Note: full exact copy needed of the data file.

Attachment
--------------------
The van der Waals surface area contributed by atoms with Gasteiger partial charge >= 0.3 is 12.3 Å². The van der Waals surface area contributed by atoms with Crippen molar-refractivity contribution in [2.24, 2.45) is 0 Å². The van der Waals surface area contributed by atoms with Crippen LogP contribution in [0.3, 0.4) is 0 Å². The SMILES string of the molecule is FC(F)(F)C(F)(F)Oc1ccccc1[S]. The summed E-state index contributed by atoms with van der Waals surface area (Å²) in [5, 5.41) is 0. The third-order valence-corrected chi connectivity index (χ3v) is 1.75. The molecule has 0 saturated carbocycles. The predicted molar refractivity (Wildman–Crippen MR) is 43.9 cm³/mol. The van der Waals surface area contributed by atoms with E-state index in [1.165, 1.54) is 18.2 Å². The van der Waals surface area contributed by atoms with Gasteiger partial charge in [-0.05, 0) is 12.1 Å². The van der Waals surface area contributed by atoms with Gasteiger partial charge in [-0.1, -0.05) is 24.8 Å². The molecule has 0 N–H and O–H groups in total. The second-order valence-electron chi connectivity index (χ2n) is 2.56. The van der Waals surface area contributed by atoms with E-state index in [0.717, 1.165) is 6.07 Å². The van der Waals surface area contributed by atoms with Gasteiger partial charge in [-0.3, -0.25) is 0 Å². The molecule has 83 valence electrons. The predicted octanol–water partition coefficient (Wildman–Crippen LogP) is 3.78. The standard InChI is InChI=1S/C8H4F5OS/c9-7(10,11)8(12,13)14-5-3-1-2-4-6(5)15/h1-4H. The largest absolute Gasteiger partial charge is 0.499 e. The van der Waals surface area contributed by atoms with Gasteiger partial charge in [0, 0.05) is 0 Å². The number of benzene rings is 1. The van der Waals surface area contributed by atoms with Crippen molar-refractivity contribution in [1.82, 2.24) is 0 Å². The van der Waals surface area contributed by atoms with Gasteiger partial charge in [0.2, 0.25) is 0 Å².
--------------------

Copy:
The van der Waals surface area contributed by atoms with Gasteiger partial charge >= 0.3 is 12.3 Å². The van der Waals surface area contributed by atoms with Crippen molar-refractivity contribution in [2.24, 2.45) is 0 Å². The van der Waals surface area contributed by atoms with Crippen LogP contribution in [0.3, 0.4) is 0 Å². The SMILES string of the molecule is FC(F)(F)C(F)(F)Oc1ccccc1[S]. The summed E-state index contributed by atoms with van der Waals surface area (Å²) in [5, 5.41) is 0. The third-order valence-corrected chi connectivity index (χ3v) is 1.75. The molecule has 0 saturated carbocycles. The predicted molar refractivity (Wildman–Crippen MR) is 43.9 cm³/mol. The van der Waals surface area contributed by atoms with E-state index in [1.165, 1.54) is 18.2 Å². The van der Waals surface area contributed by atoms with Gasteiger partial charge in [-0.05, 0) is 12.1 Å². The van der Waals surface area contributed by atoms with Gasteiger partial charge in [-0.1, -0.05) is 24.8 Å². The molecule has 0 N–H and O–H groups in total. The second-order valence-electron chi connectivity index (χ2n) is 2.56. The van der Waals surface area contributed by atoms with E-state index in [0.717, 1.165) is 6.07 Å². The van der Waals surface area contributed by atoms with Gasteiger partial charge in [-0.3, -0.25) is 0 Å². The molecule has 83 valence electrons. The predicted octanol–water partition coefficient (Wildman–Crippen LogP) is 3.78. The standard InChI is InChI=1S/C8H4F5OS/c9-7(10,11)8(12,13)14-5-3-1-2-4-6(5)15/h1-4H. The largest absolute Gasteiger partial charge is 0.499 e. The van der Waals surface area contributed by atoms with Gasteiger partial charge in [0, 0.05) is 0 Å². The number of benzene rings is 1. The van der Waals surface area contributed by atoms with Crippen molar-refractivity contribution in [1.82, 2.24) is 0 Å². The van der Waals surface area contributed by atoms with Gasteiger partial charge in [0.2, 0.25) is 0 Å².